|System: PS3, Xbox 360|
|Dev: Grasshopper Manufacture|
|Pub: Xseed Games|
|Release: August 27, 2013|
|Screen Resolution: 480p-1080p||Blood and Gore, Intense Violence, Sexual Themes|
by Shelby Reiches
There has been a progression in Suda 51 games from the off-the-wall absurd to the increasingly functional. This shift became most apparent in 2011 with the release of Shadows of the Damned, a project Suda developed in cooperation with Shinji Mikami, of Resident Evil, Devil May Cry, and Bayonetta fame. It was, for all intents and purposes, a standard third-person shooter with a unique aesthetic, a surreal storyline, and the sort of camp that has become Suda’s hallmark in favor of his earlier, more experimental style.
Maybe I’m the only one who misses that, the odd socio-political mash-up that was Killer7, a game set entirely on tracks that smacked strongly of rail shooters, but became very much its own beast. Killer Is Dead excited me by name alone, clearly drawing on that earlier title. That it also possesses a similar art style to Killer 7 and a plot that returns to the world of super-powered assassins had me doubly so.
In the end, though, this is very much its own game, confirmed by Suda to have no direct connection to his previous efforts. A hack-and-slash action game, Killer Is Dead melds melee in the way of Suda’s last title, Lollipop Chainsaw, with over-the-shoulder shooting a la innumerable third-person shooters. This isn’t the sort of title where you can sit back and pick off enemies from afar, though.
The combat, on the whole, is fast and fluid, with protagonist Mondo Zappa wading into enemy throngs with a katana in one hand and a shape-shifting, cybernetic limb as the other. He slices and dices, but also strikes with powerful, concussive blows using his secondary limb. It’s similar to what was on display in another E3 action game, Yaiba: Ninja Gaiden Z, though Killer Is Dead is significantly farther along and, by virtue of that, if nothing else, notably more polished.
Beyond the basic combos at his disposal, Mondo Zappa can also evade and counter-strike with perfect timing, which results in tremendous damage to the unlucky foe. Meanwhile, Zappa’s cyber-arm can be used not only to knock enemies off balance, but is also capable of transforming into various different weapons, which can be fired in the aforementioned over-the-shoulder manner.
When they are fired, they consume blood, a resource that recharges as Zappa does damage with his katana. It is also used for a focused berserker mode, in which Zappa zeroes in on a single foe and strikes with a powerful barrage of deadly slashes. Tying these abilities to a resource meter keeps them from being easily abused and forces the player to do a bit more to explore the range of combat options available to Zappa.
The big question, though, is why would you want to keep Zappa alive? Few plot details have yet been unveiled for the game, but based on our limited time with it, we have managed to glean that there is a pervasive, negative force in the game’s world called Malice. Whether this is exactly what it sounds like, the philosophical/psychological concept of purposeful negative intentions, or a more formal/physical manifestation thereof has yet to be unveiled. The demo, though, which comprises the tail end of the sixth mission, leaves the moon stained purple with that same Malice, indicating that there is certainly some real, physical component to it in the world of Killer Is Dead.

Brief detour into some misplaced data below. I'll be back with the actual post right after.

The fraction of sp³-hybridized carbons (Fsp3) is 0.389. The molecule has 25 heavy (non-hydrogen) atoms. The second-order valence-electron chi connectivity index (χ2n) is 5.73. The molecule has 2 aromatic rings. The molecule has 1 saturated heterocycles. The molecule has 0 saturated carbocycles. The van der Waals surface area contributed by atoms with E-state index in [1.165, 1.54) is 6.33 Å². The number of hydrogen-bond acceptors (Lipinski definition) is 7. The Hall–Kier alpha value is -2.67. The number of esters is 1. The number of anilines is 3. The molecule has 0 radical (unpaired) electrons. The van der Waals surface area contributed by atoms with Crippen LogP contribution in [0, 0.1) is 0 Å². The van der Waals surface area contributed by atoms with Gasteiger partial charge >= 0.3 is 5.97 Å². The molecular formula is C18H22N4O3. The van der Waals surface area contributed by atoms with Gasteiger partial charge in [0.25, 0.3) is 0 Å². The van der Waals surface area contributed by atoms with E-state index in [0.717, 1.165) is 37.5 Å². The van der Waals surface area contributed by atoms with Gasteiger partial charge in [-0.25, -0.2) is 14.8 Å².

This fits with the oddball nature of the world, which meshes clear cyberpunk visual influences with the sort of brain-warping events that Suda is known for. In Killer, you have to defeat a pop idol gone bad, his body shriveled and atrophied, to retrieve a client’s “ears,” which manifest as a pair of golden headphones (more at home in a ‘50s depiction of science fiction than in anything from the modern era). Returning these to the young lady from whom they were stolen reveals her to be a bird, and she flies off into the open air leaving Mondo Zappa and his crew penniless for their efforts.
Does it seem nonsensical? A client who becomes a bluebird and flitters away? Golden headphones that serve as “ears,” allowing one to hear while blocking out “Malice?” The moon affected by that same phenomenon? This might very well be the most “Suda” game in years. It also looks to be a sizable one, looking to be comprised of thirteen levels, each named (presumably for the target thereof). That last bit isn’t confirmed, though. We just saw what appeared to be a level list via a debug screen on one of the E3 units.
In addition to its core gameplay, Killer Is Dead features what it calls Gigolo Mode. It involves going out on “dates” with attractive, female characters and trying to spend as much time as possible stealing glances at their “assets” without being spotted and punished for it. You fill Zappa’s blood meter by doing so. Why is this mode in the game? Does it truly add anything to the experience, or is it just for senseless titillation? We can’t know for certain until it’s in our hands, but it seems like the latter.
As Suda’s games have grown increasingly enjoyable just on the basis of their gameplay, they seem to have lost a certain, unmistakable quality that has so long defined him as an “auteur” game designer. It appears that Killer Is Dead may prove his opportunity to rekindle that dying flame.
Date: July 16, 2013